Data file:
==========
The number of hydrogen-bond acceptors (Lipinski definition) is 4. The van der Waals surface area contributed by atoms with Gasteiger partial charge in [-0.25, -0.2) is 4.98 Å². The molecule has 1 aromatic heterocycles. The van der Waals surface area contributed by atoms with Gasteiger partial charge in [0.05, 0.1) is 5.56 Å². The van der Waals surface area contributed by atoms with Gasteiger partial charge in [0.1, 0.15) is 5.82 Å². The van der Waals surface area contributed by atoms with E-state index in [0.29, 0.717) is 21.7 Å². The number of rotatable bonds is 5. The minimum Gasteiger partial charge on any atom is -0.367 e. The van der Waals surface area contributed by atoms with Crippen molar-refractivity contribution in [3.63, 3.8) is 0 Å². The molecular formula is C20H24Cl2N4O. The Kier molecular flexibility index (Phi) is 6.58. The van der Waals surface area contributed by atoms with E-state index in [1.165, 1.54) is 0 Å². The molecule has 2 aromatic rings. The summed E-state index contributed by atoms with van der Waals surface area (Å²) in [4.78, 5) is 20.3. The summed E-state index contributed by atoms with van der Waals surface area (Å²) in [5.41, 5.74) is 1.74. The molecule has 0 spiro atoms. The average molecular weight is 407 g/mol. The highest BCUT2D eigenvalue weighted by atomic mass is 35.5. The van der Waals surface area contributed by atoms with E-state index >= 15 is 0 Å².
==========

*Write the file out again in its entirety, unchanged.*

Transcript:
The number of hydrogen-bond acceptors (Lipinski definition) is 4. The van der Waals surface area contributed by atoms with Gasteiger partial charge in [-0.25, -0.2) is 4.98 Å². The molecule has 1 aromatic heterocycles. The van der Waals surface area contributed by atoms with Gasteiger partial charge in [0.05, 0.1) is 5.56 Å². The van der Waals surface area contributed by atoms with Gasteiger partial charge in [0.1, 0.15) is 5.82 Å². The van der Waals surface area contributed by atoms with E-state index in [0.29, 0.717) is 21.7 Å². The number of rotatable bonds is 5. The minimum Gasteiger partial charge on any atom is -0.367 e. The van der Waals surface area contributed by atoms with Crippen molar-refractivity contribution in [3.63, 3.8) is 0 Å². The molecular formula is C20H24Cl2N4O. The Kier molecular flexibility index (Phi) is 6.58. The van der Waals surface area contributed by atoms with E-state index in [1.165, 1.54) is 0 Å². The molecule has 2 aromatic rings. The summed E-state index contributed by atoms with van der Waals surface area (Å²) in [4.78, 5) is 20.3. The summed E-state index contributed by atoms with van der Waals surface area (Å²) in [5.41, 5.74) is 1.74. The molecule has 0 spiro atoms. The average molecular weight is 407 g/mol. The highest BCUT2D eigenvalue weighted by atomic mass is 35.5. The van der Waals surface area contributed by atoms with E-state index >= 15 is 0 Å².